Practical Bankruptcy: Protecting Yourself from Your Co-Signer
Bankruptcy has ways for you to protect your co-signer. But what if instead you’re the one who needs protection from the co-signer?
Your Separate Obligations to the Creditor and the Co-Signer
It’s important to understand that you have two distinct legal obligations when you’ve either co-signed on someone else’s debt or someone co-signed for you on your debt. First, you owe the creditor based on your signing for the debt itself. And you likely have some legal obligation, or at least a significant risk of one, to the co-signer, based on what was either clearly agreed between the two of you or may have been implied.
On this second potential obligation to the co-signer, if the other person co-signed to help you get credit, then there is likely an understanding between the two of you that if you did not pay the debt and the co-signer had to do so, you would have to reimburse the co-singer for whatever he or she had to pay. There may or may not be this understanding, it may have been communicated clearly or vaguely, but there is at least the risk that your co-signer could pursue you if he or she had to pay the debt.
If on the other hand you are the one who co-signed to help the other person, and you got no benefit from the credit used, you may have no legal obligation to the other person. But because you may not know what the other person was thinking in the transaction, in most situations there would still be some risk of liability, which would be good to cover.
Here’s an illustration of how bankruptcy can protect you from your liability to a co-signer.
Five years ago Christina, a bookkeeper, was invited by her well-off uncle, Ronald, to go into business with him. He offered to put up some money, and his credit, for her to run a new tax preparation and bookkeeper business in the town where he lived in a neighboring state. He committed to have her do the tax and bookkeeping work for him and for his own established business, and to refer other business to her from the many businesspeople he knew in the area. Christina was very interested in starting a business because she was tired of working for 20 years as an employee and not being paid enough, but was reluctant to move hundreds of miles away to Ronald’s town. He made clear that was non-negotiable, and so Christina decided to accept his offer. In setting up the business, Ronald and Christina both signed a $75,000 business loan with Ronald’s longtime local bank, as well as a 5-year lease on a modest office on the town’s main street from a business acquaintance of Ronald. Ronald also personally lent Christina $50,000 for start-up costs.
Things did not go well. Their timing could not have been worse, opening the business right before the Great Recession hit. Christina just could not build up an adequate client base. The area’s businesses cut their expenses and stayed with their in-house or contract bookkeepers and tax preparers instead of hiring Christina. Ronald’s own business was hit very hard, so the work that he and his business sent to her was much less than either had expected. Also, he referred very little other local business to her. In spite of all of her efforts to generate income and keep her expenses as down, within two and a half years Christina had spent the entire proceeds of the bank loan and Ronald’s loan, and was struggling to make her payments on them and on her other business and personal obligations. Three years after starting the business, she closed it, returned to her own city and back to a job very similar to what she had before.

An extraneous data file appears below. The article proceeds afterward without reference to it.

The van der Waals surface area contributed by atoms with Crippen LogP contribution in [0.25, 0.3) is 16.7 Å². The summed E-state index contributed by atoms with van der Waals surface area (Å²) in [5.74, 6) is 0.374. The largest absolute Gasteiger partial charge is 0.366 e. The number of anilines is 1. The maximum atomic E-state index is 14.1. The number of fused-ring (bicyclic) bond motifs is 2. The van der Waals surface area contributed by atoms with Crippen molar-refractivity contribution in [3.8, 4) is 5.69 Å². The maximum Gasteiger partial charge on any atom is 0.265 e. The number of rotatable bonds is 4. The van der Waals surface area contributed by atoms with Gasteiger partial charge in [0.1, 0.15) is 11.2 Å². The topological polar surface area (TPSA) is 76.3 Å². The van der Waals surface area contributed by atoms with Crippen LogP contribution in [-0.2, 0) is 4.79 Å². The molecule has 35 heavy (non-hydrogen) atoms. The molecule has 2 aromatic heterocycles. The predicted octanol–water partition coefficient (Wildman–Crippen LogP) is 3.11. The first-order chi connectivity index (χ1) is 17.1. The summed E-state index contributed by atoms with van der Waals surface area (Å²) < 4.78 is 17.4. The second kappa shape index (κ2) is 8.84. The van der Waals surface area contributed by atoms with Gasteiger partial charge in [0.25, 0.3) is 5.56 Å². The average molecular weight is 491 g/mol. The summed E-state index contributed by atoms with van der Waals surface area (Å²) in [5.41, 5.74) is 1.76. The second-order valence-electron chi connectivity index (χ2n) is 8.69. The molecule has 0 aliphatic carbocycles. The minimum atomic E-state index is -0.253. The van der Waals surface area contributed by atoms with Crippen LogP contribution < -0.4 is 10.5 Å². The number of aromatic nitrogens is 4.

For a year after closing the business she made the payments on the bank loan, but stopped when she became under greater and greater financial pressure to pay some of the other debts from the failed business. So Ronald has made the bank loan payments for the last year on the bank loan to avoid hurting his own credit, and also paid many months of the business lease until another business rented the space. Ronald has gotten more and more demanding about trying to get her to pay the bank loan, to pay him for what he had paid on the business lease, and to pay his personal loan which she has not paid on since closing the business. Christina just received a letter from Ronald’s attorney threating to sue her if she didn’t make “satisfactory arrangements for payment of these three debts within the next 30 days.”
The Bankruptcy Solution
Christina had a consultation meeting with an attorney, who counseled her about her options, and she decided to file a Chapter 7 “straight bankruptcy” case.
Less than four months after her bankruptcy case was filed, the discharge (legal write-off) that she received relieved her of her obligations to the bank and to the business landlord.
The discharge also relieved her of any potential obligations to Ronald. The two of them had not put anything into writing about what would happen if Christina could not pay the two co-signed obligations. They hadn’t even talked about it. Christina just assumed that Ronald would take care of his legal obligations to the bank and the business landlord if the business venture did not succeed—since it had all been his idea and he had the means to pay it and knew she certainly didn’t. Ronald instead assumed that her signing for these obligations meant that she would have to reimburse him if he ever had to pay on them. So Ronald made some noises about objecting to her discharge of his perceived obligations to him. But he was advised by his attorney that he had no basis for doing so and would be wasting his money to try, so he reluctantly conceded to eating his losses, and to not object in her bankruptcy case. He did take Christina off his holiday gift list!
So Christina’s Chapter 7 filing allowed her to put a very difficult period of her life behind her, unencumbered by debts that would have been financially debilitating for many years to come.